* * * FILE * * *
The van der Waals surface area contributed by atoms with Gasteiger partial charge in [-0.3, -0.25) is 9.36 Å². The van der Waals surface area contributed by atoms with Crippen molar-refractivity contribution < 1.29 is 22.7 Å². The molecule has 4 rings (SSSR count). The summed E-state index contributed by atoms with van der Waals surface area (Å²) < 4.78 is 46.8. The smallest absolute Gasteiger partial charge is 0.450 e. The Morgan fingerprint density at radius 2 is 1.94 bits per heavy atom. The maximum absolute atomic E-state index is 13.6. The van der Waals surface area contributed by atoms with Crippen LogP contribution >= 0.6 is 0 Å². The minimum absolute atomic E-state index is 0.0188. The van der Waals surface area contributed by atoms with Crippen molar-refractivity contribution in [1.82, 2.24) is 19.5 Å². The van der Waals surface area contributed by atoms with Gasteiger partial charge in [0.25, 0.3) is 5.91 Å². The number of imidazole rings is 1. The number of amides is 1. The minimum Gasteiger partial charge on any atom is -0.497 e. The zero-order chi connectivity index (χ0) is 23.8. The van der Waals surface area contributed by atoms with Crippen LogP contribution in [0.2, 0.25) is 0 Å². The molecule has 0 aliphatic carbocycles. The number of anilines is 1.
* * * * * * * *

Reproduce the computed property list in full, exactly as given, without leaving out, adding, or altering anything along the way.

The van der Waals surface area contributed by atoms with Gasteiger partial charge in [-0.3, -0.25) is 9.36 Å². The van der Waals surface area contributed by atoms with Crippen molar-refractivity contribution < 1.29 is 22.7 Å². The molecule has 4 rings (SSSR count). The summed E-state index contributed by atoms with van der Waals surface area (Å²) < 4.78 is 46.8. The smallest absolute Gasteiger partial charge is 0.450 e. The Morgan fingerprint density at radius 2 is 1.94 bits per heavy atom. The maximum absolute atomic E-state index is 13.6. The van der Waals surface area contributed by atoms with Crippen LogP contribution >= 0.6 is 0 Å². The minimum absolute atomic E-state index is 0.0188. The van der Waals surface area contributed by atoms with Crippen molar-refractivity contribution in [1.82, 2.24) is 19.5 Å². The van der Waals surface area contributed by atoms with Gasteiger partial charge in [0.25, 0.3) is 5.91 Å². The number of imidazole rings is 1. The number of amides is 1. The minimum Gasteiger partial charge on any atom is -0.497 e. The zero-order chi connectivity index (χ0) is 23.8. The van der Waals surface area contributed by atoms with Crippen LogP contribution in [0.2, 0.25) is 0 Å². The molecule has 0 aliphatic carbocycles. The number of anilines is 1.